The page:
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Ending poverty: learning from good practices of small and marginal farmers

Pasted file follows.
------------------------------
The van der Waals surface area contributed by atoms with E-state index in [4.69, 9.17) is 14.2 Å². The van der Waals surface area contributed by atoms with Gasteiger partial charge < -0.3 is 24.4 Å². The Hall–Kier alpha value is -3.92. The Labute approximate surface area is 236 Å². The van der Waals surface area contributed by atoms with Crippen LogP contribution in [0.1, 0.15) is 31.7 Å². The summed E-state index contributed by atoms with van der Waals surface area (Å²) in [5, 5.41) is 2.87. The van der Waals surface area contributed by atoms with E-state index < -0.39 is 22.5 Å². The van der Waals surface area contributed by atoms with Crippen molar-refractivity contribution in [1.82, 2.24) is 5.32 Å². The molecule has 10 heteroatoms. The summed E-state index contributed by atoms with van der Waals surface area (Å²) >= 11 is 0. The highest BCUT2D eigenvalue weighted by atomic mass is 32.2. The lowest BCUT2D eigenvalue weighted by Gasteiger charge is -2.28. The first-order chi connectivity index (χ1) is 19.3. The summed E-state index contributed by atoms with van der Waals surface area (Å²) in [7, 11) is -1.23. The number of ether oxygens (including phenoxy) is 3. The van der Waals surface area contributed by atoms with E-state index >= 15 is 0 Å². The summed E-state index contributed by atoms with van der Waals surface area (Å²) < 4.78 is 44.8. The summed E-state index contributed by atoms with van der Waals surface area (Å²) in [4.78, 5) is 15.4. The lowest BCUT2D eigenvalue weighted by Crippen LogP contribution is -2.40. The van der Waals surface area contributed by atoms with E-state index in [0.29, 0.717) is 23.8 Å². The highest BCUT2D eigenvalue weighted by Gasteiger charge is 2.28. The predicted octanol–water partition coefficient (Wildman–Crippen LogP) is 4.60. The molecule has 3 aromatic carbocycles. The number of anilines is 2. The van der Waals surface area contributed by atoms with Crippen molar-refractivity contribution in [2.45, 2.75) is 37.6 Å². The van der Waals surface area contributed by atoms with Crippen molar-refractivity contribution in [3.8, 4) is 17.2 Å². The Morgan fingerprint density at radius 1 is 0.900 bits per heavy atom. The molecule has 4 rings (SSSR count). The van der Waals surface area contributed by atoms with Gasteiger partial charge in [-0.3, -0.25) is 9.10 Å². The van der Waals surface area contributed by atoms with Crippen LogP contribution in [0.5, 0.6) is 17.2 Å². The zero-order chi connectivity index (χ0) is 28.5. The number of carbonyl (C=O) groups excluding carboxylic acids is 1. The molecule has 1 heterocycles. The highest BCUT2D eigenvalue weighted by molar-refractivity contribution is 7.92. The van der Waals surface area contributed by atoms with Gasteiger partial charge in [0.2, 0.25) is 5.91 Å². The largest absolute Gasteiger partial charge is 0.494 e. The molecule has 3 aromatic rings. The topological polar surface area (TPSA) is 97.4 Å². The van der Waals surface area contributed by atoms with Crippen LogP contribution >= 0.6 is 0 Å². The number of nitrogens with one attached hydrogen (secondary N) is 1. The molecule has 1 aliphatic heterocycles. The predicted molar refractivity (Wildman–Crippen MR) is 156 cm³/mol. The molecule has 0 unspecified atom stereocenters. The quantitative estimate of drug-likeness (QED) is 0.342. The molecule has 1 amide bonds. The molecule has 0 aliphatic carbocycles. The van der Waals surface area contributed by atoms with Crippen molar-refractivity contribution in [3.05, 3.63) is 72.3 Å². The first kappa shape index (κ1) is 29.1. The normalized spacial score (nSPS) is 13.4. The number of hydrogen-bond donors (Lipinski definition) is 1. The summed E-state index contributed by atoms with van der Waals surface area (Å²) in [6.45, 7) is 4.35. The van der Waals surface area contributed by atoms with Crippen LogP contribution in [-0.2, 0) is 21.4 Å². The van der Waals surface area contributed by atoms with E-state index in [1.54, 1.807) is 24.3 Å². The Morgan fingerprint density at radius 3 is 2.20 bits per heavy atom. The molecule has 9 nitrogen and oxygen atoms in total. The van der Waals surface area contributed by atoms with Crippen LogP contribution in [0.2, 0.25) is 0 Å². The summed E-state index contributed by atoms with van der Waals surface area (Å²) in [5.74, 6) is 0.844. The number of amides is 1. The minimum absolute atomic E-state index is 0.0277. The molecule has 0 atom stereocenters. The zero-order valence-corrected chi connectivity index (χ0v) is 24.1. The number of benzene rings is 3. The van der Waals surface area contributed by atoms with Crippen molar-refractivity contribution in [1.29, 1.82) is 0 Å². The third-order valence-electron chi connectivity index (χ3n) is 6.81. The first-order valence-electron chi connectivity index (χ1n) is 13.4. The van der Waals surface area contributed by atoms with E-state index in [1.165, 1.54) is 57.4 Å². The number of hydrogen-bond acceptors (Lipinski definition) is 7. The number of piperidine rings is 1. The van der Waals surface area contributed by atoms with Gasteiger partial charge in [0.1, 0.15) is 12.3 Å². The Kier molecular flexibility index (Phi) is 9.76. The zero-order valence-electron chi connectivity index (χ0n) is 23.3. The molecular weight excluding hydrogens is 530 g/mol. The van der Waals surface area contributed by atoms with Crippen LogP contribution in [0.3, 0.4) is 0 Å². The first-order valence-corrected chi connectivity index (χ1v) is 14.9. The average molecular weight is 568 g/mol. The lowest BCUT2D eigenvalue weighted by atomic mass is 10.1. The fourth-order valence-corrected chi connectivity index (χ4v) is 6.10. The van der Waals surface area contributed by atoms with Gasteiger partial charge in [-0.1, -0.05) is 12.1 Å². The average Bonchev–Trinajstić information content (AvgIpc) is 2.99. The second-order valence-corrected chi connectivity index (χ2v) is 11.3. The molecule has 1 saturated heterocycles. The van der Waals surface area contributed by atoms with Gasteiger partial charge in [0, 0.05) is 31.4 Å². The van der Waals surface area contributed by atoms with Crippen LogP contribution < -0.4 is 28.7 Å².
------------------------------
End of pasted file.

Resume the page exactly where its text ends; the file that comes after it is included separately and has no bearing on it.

Since 2009, the Food and Agriculture Organization of the United Nations (FAO) and the Self- Employed Women’s Association (SEWA) of India have been collaborating in an interactive and mutual learning process: the Exposure and Dialogue Programme (EDP). The EDP comprises a short home stay and a sequence of reflections and exchanges between FAO and SEWA, the host organization, over a five-day period. It offers a unique opportunity for FAO staff to learn experientially and directly from the foodinsecure populations, especially women that it seeks to serve. It also offers an opportunity for poor rural stakeholders to engage directly in a dialogue with FAO staff about the specific development challenges they face. This type of learning contrasts with more formal training courses and learning by reading which are more conventional methods for capacity development within FAO and other international organizations. In the context of FAO’s reform process, the Economic and Social Development Department (ESDD)1 piloted this innovative approach for the technical capacity development of its staff. The EDP methodology, conceptualized and designed by the Self-Employed Women’s Association (SEWA) and Dr Karl Osner in 1991, represents a novel attempt to bridge the gap between the macrolevel policymakers and microlevel “beneficiaries” of development programmes through a direct and shared living experience of poverty, exclusion and marginalization. Since its establishment, the EDP methodology has been used extensively by various organizations such as the World Bank, the International Fund for Agriculture Development (IFAD), Cornell University and the Grameen Bank (Fig. 1.1). EDPs lead to personalizing the “abstract and often disconnected relationship” between “donor” and “beneficiary” by bringing staff from donor agencies into direct contact with their beneficiaries, the hosts.2 In other words, participants internalize the hard realities of the poverty-stricken hosts and their survival strategies amidst social and economic vulnerabilities. This enables the participants to examine their decisions from the perspective of their hosts and to frame policy decisions with reference to the actual experience of the poor. The exposure is followed by reflections and an exchange of ideas, which ultimately strengthens participants’ commitment to poverty reduction strategies and thus hopefully influences future policies focused on the poor elsewhere. In this way EDPs reduce the distance between policy-makers and the field and provide participants with a single reference point against which to evaluate the potential impact of their decisions in the fight against poverty.

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